Daniel

Peter

William

The SAT test has long been the standard by which universities and students measure readiness for university, and there is a large amount of data concerning it and the students taking it. There is a large amount of data concerning high school students, the main segment of the population that take the SAT. The SAT test is normally integral to the collegiate entrance process, and is the bane of many a student in high school. This test is an indicator of high performance and scholastic achievement, and, while varying numbers of students take this test, it provides an idea of the number of students looking at college. The SAT score of a high school measures the readiness of its students for college and can determine funding. However, the focus of the majority of private and public education studies involves the entire teenage population and the ever important graduation rate. This rate has been used as the benchmark of school performance by legislation and public perception, and this rate can elevate a school or force it into reorganization. The graduation rate, therefore, is the most important statistic regarding our primary education system, and translating this into enrollment in secondary education is a focus of legislative efforts. Combining both of these facets offers a large window into a segment of the population that is the focus of numerous social studies: the American teenager.

To find the SAT data go to www.mathforum.org/workshops/sum96/data.collections. Afterwards click on The Data Library followed by Data Sets. Once there look for the 14th link from the top titled “SAT Scores by State (1990-2004)” to download the Excel file of the data. If you look at the download link directly below it titled “1984-1993 Teen Statistics” you will find the other data set we used. The data collected on SAT statistics from 1990 through 2004 shows the participation rate, along with mean math and verbal scores, of students by state. In addition, it has the national average scores and participation rate from 1991 through 2004. Our other data set tabulates a variety of information by state such as high school graduation rate, juvenile violent crime rate and median income. We hope to use the data of overlapping years in the two sets to find correlation between a subset of the variables.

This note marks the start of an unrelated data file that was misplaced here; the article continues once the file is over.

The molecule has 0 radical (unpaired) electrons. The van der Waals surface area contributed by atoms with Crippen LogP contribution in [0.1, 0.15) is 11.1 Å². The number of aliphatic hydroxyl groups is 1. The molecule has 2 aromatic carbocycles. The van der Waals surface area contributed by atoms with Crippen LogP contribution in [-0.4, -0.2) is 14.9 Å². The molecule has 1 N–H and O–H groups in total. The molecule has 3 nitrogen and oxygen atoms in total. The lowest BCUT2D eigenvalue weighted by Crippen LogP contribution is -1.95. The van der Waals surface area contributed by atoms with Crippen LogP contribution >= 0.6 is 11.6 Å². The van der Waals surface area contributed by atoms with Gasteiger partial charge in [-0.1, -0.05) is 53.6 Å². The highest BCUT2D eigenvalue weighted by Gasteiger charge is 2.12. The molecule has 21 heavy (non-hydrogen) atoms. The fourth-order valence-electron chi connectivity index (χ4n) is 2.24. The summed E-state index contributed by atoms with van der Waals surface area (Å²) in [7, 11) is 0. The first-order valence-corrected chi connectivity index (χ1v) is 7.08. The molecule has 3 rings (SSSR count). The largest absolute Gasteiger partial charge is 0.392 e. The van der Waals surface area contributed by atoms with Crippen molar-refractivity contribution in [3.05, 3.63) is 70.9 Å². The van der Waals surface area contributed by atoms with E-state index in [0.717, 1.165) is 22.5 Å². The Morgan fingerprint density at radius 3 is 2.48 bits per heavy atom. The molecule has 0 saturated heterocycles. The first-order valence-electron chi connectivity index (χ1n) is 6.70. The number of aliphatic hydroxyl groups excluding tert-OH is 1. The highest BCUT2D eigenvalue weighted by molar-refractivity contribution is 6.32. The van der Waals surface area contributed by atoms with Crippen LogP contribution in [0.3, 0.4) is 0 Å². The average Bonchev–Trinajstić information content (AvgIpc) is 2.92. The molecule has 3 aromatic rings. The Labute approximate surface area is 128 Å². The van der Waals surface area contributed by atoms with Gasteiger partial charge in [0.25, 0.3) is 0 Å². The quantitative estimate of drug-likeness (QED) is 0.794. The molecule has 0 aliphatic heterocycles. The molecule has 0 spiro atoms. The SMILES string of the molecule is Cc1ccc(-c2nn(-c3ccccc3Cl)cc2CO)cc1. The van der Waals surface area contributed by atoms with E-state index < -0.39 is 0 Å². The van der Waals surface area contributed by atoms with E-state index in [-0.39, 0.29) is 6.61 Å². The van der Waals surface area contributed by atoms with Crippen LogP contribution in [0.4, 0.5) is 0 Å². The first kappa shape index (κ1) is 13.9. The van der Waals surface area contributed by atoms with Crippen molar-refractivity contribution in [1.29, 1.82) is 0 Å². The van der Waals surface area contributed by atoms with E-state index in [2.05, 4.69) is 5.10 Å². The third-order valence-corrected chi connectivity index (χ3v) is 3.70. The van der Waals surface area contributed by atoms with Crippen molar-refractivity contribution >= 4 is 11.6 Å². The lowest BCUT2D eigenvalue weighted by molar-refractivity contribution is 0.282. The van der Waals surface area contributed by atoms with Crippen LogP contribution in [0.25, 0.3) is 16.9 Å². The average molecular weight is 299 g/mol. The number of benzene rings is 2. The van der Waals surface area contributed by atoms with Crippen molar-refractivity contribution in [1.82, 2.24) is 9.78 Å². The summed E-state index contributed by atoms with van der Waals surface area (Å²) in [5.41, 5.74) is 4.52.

The data suggests a correlation between the participation rate of high school students and the mean SAT I scores of both the verbal and the math portions of the SAT. At first glance, there appears to be a negative correlation of participation rate to mean SAT score. One theory for this alleged phenomenon is that only the very well prepared students in the low-participation states take the SAT, raising the average compared to states with high-participation rates, where more ill-prepared students take the SAT. We will attempt to prove, with confidence intervals and hypothesis testing, that there is indeed a negative correlation of participation rate to mean SAT score that is not the result of random chance.

The data also suggests a correlation between the graduation rate of high school students to SAT scores. It appears that there is a positive correlation between high school graduation rate to mean SAT score. One theory for this apparent correlation is that the states with higher graduation rates produce more well-prepared students that will take the SAT exam. We will again, with confidence intervals and hypothesis testing, attempt to prove that there is a positive correlation between graduation rate and SAT mean score that is not the result of random chance.

States in the U.S. will want to improve their mean SAT scores, since this reflects well on their education systems and encourages more funding. If either of these correlations can be proven to not be the result of random chance, then the states will have a general idea of how to improve their mean scores (if the correlations are true, lower the students taking the test and raise the graduation rate of students.) This knowledge would greatly aid the policymakers in the education departments across the U.S.

References:

*Drexel University*. (2008, August 19). SAT Scores by State(1990-2004). *Math Forum*. Retrieved March 25, 2011, from http://mathforum.org/workshops/sum96/data.collections/datalibrary/data.set6.html

*Drexel University*. (2008, August 19). 1984-1993 Teen Statistics. *Math Forum*. Retrieved March 25, 2011, from http://mathforum.org/workshops/sum96/data.collections/datalibrary/data.set6.html

Interesting article. Always good to see Massachusetts near the top of these type of lists.